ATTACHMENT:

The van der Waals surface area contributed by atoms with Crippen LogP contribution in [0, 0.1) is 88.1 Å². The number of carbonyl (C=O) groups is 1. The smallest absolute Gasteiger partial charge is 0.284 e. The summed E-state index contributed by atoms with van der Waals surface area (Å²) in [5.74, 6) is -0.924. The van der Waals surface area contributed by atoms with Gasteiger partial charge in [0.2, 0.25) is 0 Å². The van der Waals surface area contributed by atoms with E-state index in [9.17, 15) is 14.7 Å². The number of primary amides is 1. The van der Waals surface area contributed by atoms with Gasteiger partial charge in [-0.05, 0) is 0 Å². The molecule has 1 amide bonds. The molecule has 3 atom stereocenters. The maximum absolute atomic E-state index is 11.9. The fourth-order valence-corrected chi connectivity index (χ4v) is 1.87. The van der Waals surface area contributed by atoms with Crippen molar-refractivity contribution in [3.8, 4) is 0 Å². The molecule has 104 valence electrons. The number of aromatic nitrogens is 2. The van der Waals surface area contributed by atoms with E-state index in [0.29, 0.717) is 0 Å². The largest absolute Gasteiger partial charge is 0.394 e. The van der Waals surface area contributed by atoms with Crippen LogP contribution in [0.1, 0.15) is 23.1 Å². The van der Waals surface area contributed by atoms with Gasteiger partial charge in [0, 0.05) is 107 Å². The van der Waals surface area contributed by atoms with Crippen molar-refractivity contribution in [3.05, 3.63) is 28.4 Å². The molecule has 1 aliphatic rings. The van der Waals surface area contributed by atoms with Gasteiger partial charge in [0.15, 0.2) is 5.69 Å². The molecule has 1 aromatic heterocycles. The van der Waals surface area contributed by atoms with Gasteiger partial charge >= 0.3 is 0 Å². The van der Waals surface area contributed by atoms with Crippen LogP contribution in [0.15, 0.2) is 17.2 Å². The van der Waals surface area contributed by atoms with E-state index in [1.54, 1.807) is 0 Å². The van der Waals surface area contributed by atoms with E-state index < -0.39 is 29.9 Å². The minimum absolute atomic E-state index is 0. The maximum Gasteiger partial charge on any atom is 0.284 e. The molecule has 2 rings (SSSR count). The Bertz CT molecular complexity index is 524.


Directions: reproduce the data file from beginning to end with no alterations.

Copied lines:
The van der Waals surface area contributed by atoms with Crippen LogP contribution in [0, 0.1) is 88.1 Å². The number of carbonyl (C=O) groups is 1. The smallest absolute Gasteiger partial charge is 0.284 e. The summed E-state index contributed by atoms with van der Waals surface area (Å²) in [5.74, 6) is -0.924. The van der Waals surface area contributed by atoms with Gasteiger partial charge in [0.2, 0.25) is 0 Å². The van der Waals surface area contributed by atoms with E-state index in [9.17, 15) is 14.7 Å². The number of primary amides is 1. The van der Waals surface area contributed by atoms with Gasteiger partial charge in [-0.05, 0) is 0 Å². The molecule has 1 amide bonds. The molecule has 3 atom stereocenters. The maximum absolute atomic E-state index is 11.9. The fourth-order valence-corrected chi connectivity index (χ4v) is 1.87. The van der Waals surface area contributed by atoms with Crippen molar-refractivity contribution in [3.8, 4) is 0 Å². The molecule has 104 valence electrons. The number of aromatic nitrogens is 2. The van der Waals surface area contributed by atoms with E-state index in [0.29, 0.717) is 0 Å². The largest absolute Gasteiger partial charge is 0.394 e. The van der Waals surface area contributed by atoms with Crippen LogP contribution in [0.1, 0.15) is 23.1 Å². The van der Waals surface area contributed by atoms with Gasteiger partial charge in [0, 0.05) is 107 Å². The van der Waals surface area contributed by atoms with Crippen molar-refractivity contribution in [3.05, 3.63) is 28.4 Å². The molecule has 1 aliphatic rings. The van der Waals surface area contributed by atoms with Gasteiger partial charge in [0.15, 0.2) is 5.69 Å². The molecule has 1 aromatic heterocycles. The van der Waals surface area contributed by atoms with Gasteiger partial charge >= 0.3 is 0 Å². The van der Waals surface area contributed by atoms with Crippen LogP contribution in [0.15, 0.2) is 17.2 Å². The van der Waals surface area contributed by atoms with E-state index in [1.54, 1.807) is 0 Å². The van der Waals surface area contributed by atoms with E-state index < -0.39 is 29.9 Å². The minimum absolute atomic E-state index is 0. The maximum Gasteiger partial charge on any atom is 0.284 e. The molecule has 2 rings (SSSR count). The Bertz CT molecular complexity index is 524.